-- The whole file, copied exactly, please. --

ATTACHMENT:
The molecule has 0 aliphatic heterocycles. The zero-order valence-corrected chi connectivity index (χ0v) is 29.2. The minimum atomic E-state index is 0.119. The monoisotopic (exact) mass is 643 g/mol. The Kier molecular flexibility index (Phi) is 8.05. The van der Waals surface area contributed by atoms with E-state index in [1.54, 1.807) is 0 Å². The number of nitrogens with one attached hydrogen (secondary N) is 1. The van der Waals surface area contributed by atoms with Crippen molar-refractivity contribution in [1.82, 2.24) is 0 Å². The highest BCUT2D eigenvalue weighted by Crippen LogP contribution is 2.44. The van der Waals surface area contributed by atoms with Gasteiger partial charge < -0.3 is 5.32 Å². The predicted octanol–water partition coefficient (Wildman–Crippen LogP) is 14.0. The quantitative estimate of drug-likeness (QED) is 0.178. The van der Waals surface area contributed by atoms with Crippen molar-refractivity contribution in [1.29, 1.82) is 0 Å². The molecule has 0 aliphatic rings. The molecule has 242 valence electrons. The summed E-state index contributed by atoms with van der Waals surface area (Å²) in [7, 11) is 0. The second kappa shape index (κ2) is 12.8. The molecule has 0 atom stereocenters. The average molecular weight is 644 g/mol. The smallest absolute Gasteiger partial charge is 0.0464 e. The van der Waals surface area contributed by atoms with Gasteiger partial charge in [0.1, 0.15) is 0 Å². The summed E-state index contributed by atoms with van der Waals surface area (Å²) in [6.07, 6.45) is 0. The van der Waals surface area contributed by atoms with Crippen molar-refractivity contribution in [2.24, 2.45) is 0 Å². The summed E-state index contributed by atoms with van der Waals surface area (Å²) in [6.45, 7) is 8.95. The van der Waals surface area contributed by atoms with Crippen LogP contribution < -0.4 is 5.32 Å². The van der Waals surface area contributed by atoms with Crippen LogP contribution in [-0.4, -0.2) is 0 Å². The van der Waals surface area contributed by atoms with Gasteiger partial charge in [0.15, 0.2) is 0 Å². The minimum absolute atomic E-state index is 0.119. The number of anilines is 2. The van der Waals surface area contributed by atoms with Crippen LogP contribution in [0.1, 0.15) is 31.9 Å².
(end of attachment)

The molecule has 0 aliphatic heterocycles. The zero-order valence-corrected chi connectivity index (χ0v) is 29.2. The minimum atomic E-state index is 0.119. The monoisotopic (exact) mass is 643 g/mol. The Kier molecular flexibility index (Phi) is 8.05. The van der Waals surface area contributed by atoms with E-state index in [1.54, 1.807) is 0 Å². The number of nitrogens with one attached hydrogen (secondary N) is 1. The van der Waals surface area contributed by atoms with Crippen molar-refractivity contribution in [1.82, 2.24) is 0 Å². The highest BCUT2D eigenvalue weighted by Crippen LogP contribution is 2.44. The van der Waals surface area contributed by atoms with Gasteiger partial charge < -0.3 is 5.32 Å². The predicted octanol–water partition coefficient (Wildman–Crippen LogP) is 14.0. The quantitative estimate of drug-likeness (QED) is 0.178. The van der Waals surface area contributed by atoms with Crippen molar-refractivity contribution in [1.29, 1.82) is 0 Å². The molecule has 0 aliphatic rings. The molecule has 242 valence electrons. The summed E-state index contributed by atoms with van der Waals surface area (Å²) in [7, 11) is 0. The second kappa shape index (κ2) is 12.8. The molecule has 0 atom stereocenters. The average molecular weight is 644 g/mol. The smallest absolute Gasteiger partial charge is 0.0464 e. The van der Waals surface area contributed by atoms with Gasteiger partial charge in [0.1, 0.15) is 0 Å². The summed E-state index contributed by atoms with van der Waals surface area (Å²) in [6.07, 6.45) is 0. The van der Waals surface area contributed by atoms with Crippen molar-refractivity contribution in [2.24, 2.45) is 0 Å². The summed E-state index contributed by atoms with van der Waals surface area (Å²) in [6.45, 7) is 8.95. The van der Waals surface area contributed by atoms with Crippen LogP contribution < -0.4 is 5.32 Å². The van der Waals surface area contributed by atoms with Crippen LogP contribution in [-0.4, -0.2) is 0 Å². The van der Waals surface area contributed by atoms with Gasteiger partial charge in [0.15, 0.2) is 0 Å². The minimum absolute atomic E-state index is 0.119. The number of anilines is 2. The van der Waals surface area contributed by atoms with Crippen LogP contribution in [0.1, 0.15) is 31.9 Å².